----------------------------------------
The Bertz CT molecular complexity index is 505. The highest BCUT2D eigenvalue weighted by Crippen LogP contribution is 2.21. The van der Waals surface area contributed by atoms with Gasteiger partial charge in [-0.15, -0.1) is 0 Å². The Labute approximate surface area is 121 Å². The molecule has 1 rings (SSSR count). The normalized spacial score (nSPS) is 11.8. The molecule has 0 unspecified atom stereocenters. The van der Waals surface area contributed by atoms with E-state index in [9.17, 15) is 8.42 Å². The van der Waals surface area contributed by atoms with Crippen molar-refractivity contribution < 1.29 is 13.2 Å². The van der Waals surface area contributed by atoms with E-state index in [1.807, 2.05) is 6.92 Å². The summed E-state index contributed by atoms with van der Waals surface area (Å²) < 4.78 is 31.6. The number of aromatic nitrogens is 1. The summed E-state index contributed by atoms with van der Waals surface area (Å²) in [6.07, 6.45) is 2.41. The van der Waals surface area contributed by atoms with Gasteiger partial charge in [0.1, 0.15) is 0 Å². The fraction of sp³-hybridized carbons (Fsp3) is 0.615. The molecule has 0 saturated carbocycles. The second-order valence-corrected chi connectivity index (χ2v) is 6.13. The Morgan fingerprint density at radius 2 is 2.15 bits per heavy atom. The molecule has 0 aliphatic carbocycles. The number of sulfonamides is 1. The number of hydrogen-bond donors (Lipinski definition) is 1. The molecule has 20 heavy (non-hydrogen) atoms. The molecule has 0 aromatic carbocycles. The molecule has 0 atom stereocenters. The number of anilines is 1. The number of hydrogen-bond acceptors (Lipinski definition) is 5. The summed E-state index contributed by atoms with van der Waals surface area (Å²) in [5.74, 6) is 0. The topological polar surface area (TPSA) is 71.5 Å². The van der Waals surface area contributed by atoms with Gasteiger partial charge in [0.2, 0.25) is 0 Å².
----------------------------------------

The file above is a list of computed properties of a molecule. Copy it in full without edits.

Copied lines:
The Bertz CT molecular complexity index is 505. The highest BCUT2D eigenvalue weighted by Crippen LogP contribution is 2.21. The van der Waals surface area contributed by atoms with Gasteiger partial charge in [-0.15, -0.1) is 0 Å². The Labute approximate surface area is 121 Å². The molecule has 1 rings (SSSR count). The normalized spacial score (nSPS) is 11.8. The molecule has 0 unspecified atom stereocenters. The van der Waals surface area contributed by atoms with E-state index in [9.17, 15) is 8.42 Å². The van der Waals surface area contributed by atoms with Crippen molar-refractivity contribution < 1.29 is 13.2 Å². The van der Waals surface area contributed by atoms with E-state index in [1.807, 2.05) is 6.92 Å². The summed E-state index contributed by atoms with van der Waals surface area (Å²) < 4.78 is 31.6. The number of aromatic nitrogens is 1. The summed E-state index contributed by atoms with van der Waals surface area (Å²) in [6.07, 6.45) is 2.41. The van der Waals surface area contributed by atoms with Gasteiger partial charge in [0.1, 0.15) is 0 Å². The fraction of sp³-hybridized carbons (Fsp3) is 0.615. The molecule has 0 saturated carbocycles. The second-order valence-corrected chi connectivity index (χ2v) is 6.13. The Morgan fingerprint density at radius 2 is 2.15 bits per heavy atom. The molecule has 0 aliphatic carbocycles. The number of sulfonamides is 1. The number of hydrogen-bond donors (Lipinski definition) is 1. The molecule has 20 heavy (non-hydrogen) atoms. The molecule has 0 aromatic carbocycles. The molecule has 0 atom stereocenters. The number of anilines is 1. The number of hydrogen-bond acceptors (Lipinski definition) is 5. The summed E-state index contributed by atoms with van der Waals surface area (Å²) in [5.74, 6) is 0. The topological polar surface area (TPSA) is 71.5 Å². The van der Waals surface area contributed by atoms with Gasteiger partial charge in [0.2, 0.25) is 0 Å².